Today we rely on information and communication technologies and devices that hadn’t even been imagined just 30 years ago. The set of skills we need to participate fully in and benefit from our hyper-connected societies and increasingly knowledge-based economies has changed profoundly too.

The OECD not only measures skills in student and adult populations, it also works with countries to develop skills strategies tailored to specific needs and contexts. The evidence shows that using both cognitive (literacy, numeracy) and “soft” (communicating, influencing, negotiating) skills in the workplace and maintaining them over a lifetime is strongly related to greater skills proficiency – which, in turn, is related to economic and social well-being.

Key topics

National skills strategies

The OECD Skills Strategy framework is being used to support countries in building more effective national skills strategies by:

  • Working closely with interministerial teams in capitals whose members include government officials from education, employment, economic development and innovation, among others.
  • Engaging a broad range of stakeholders through interactive workshops to build a deep, shared understanding of the skills challenges facing their country.
  • Identifying the country’s key skills challenges and designing concrete actions to improve the country’s skills system.

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Survey of Adult Skills (PIAAC)

The Survey of Adult Skills (PIAAC) is an international survey conducted in 40 countries that measures the key cognitive and workplace skills needed for individuals to participate in society and for economies to prosper. It measures, in particular:

  • Literacy
  • Numeracy
  • Problem solving in technology-rich environments

Educators, policy makers and labour economists will use this information to develop economic, education and social policies that will continue to enhance the skills of adults.‌

Find out more about the Survey of Adult Skills and Education & Skills Online Assessment

Vocational skills in schools and in work-based learning

OECD work on vocational education and training draws on country studies, in-depth analysis of specific topics and available data to explore how skills can be effectively developed for successful careers. It covers:

  • Apprenticeships and other work-based learning programmes that combine education and training in schools with work placements.
  • Vocational education and training provided mainly in schools and colleges.

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Education and social progress

OECD work on education and social progress examines the learning contexts that shape skills indispensable for individual well-being and societal progress. The project focuses on:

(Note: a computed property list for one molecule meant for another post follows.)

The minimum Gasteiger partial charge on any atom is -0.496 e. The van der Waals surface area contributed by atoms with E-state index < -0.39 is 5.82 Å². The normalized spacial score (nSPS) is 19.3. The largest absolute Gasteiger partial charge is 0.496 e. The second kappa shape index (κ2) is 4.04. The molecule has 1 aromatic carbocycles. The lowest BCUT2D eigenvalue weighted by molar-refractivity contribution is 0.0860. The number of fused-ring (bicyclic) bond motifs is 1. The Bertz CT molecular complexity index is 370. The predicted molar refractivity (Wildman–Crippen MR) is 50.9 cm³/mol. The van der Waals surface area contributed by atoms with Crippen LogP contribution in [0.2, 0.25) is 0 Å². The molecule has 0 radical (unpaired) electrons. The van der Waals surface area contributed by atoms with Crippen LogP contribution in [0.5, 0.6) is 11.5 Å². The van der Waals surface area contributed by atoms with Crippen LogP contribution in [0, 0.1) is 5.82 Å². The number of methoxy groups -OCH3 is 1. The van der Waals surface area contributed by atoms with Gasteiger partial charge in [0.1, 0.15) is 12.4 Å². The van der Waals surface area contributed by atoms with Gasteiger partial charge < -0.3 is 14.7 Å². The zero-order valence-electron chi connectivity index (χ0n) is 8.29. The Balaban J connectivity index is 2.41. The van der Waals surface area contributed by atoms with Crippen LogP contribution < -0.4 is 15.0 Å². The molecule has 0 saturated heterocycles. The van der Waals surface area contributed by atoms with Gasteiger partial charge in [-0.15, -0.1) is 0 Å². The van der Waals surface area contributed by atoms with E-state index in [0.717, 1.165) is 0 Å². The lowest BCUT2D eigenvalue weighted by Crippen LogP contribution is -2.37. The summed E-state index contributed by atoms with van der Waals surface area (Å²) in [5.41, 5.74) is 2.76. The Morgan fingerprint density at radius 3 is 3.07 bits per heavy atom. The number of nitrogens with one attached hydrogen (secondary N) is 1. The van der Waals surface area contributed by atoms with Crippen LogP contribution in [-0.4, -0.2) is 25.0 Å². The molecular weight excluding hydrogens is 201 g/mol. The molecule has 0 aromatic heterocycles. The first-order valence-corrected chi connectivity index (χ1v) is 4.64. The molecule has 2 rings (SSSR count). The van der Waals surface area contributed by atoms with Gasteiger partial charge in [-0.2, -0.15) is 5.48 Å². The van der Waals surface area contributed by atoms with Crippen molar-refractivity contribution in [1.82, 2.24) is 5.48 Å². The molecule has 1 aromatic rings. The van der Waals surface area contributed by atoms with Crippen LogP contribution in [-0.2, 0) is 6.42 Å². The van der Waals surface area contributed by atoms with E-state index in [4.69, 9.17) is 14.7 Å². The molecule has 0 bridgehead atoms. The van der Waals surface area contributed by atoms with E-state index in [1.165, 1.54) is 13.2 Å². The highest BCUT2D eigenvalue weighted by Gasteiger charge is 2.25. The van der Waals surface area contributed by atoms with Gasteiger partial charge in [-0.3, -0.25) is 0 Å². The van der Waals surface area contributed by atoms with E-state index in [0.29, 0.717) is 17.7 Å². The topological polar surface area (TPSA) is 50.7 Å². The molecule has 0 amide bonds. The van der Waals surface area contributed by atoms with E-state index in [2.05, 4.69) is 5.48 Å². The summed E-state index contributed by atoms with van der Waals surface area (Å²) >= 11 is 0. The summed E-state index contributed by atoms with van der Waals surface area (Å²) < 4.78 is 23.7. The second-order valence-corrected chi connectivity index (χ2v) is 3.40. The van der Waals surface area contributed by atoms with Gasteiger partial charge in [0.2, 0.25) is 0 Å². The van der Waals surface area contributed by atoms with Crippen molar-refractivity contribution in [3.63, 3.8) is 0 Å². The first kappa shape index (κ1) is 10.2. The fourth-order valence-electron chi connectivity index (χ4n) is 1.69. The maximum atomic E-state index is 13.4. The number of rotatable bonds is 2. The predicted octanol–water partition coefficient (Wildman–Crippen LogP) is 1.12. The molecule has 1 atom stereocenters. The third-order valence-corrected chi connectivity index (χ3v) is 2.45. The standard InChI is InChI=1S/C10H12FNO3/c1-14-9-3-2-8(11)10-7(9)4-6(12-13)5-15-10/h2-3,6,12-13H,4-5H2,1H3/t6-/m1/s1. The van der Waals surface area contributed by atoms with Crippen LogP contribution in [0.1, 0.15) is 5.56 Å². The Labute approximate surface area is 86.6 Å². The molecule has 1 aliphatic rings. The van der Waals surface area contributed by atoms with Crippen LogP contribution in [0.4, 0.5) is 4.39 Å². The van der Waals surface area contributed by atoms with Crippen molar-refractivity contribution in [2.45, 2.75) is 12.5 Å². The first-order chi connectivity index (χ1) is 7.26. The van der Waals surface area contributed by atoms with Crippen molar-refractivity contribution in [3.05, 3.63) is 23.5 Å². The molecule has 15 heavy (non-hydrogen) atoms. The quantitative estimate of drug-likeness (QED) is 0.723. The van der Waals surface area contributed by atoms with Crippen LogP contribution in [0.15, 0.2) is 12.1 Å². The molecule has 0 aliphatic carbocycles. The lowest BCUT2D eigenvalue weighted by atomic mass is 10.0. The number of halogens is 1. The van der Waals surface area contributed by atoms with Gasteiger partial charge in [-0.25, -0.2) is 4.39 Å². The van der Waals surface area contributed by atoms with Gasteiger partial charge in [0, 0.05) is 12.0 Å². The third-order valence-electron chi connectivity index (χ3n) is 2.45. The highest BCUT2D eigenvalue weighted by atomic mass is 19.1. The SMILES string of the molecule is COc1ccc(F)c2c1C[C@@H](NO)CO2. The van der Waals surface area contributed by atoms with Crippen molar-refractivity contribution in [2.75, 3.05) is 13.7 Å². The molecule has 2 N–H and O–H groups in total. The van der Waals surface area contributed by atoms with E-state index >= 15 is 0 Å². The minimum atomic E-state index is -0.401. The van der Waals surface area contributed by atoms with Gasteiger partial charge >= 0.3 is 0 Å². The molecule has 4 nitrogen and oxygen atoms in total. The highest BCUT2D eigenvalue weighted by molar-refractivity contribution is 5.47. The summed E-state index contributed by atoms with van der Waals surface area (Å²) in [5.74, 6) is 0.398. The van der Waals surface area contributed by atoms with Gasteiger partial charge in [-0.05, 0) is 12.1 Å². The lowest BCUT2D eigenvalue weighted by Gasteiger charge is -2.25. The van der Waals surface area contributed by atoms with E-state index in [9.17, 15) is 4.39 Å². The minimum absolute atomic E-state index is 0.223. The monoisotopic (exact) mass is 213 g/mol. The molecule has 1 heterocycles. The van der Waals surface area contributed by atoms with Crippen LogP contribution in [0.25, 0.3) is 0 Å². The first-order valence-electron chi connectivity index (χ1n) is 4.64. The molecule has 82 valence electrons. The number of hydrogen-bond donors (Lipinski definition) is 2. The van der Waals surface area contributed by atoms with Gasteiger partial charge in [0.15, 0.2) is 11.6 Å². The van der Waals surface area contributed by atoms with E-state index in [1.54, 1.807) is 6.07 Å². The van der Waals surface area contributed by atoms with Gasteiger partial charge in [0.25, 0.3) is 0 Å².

• The wider-benefits of skills.
  • The power of social and emotional skills.
  • The role family, school and community learning contexts play in skill formation.

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Skills and work

At the OECD, the relationship between skills and the labour market is the object of in-depth research and policy analysis. This includes:

  • Measurement of skill requirements in the Survey of Adult Skills (PIAAC).
  • Thematic analysis on the links between skills and key labour market outcomes.
  • The assessment and policy response to changing skill needs.

The OECD has also developed an international database on employment and skills indicators (WISE).

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Skills by country

Find out how your country fares on key information processing skills.   


OECD Skills Outlook 2017

The OECD Skills Outlook 2017 shows how countries can make the most of global value chains, socially and economically, by investing in the skills of their populations.

Take the test

The Education and Skills online test is based on the OECD Survey of Adult Skills (PIAAC).  It can be used by adults and youth of any age to demonstrate their workforce-readiness skills and benchmark themselves with adults of similar background in their country or internationally.



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Follow the debate on skills


Skills for a digital world (Skills Summit 2018, Porto, 28-29 June)

The Skills Summit 2018 will convene ministers with responsibility for a range of skills-relevant portfolios, including education, higher education, vocational education and training, employment, science and innovation, economic development and the digital agenda. The Summit will foster open discussion about what countries are doing to ensure that their citizens have the skills they need to participate fully and effectively in a digital world and what governments are doing to redesign their polices and institutions to be more responsive to the challenges and opportunities of a digital world.

Press release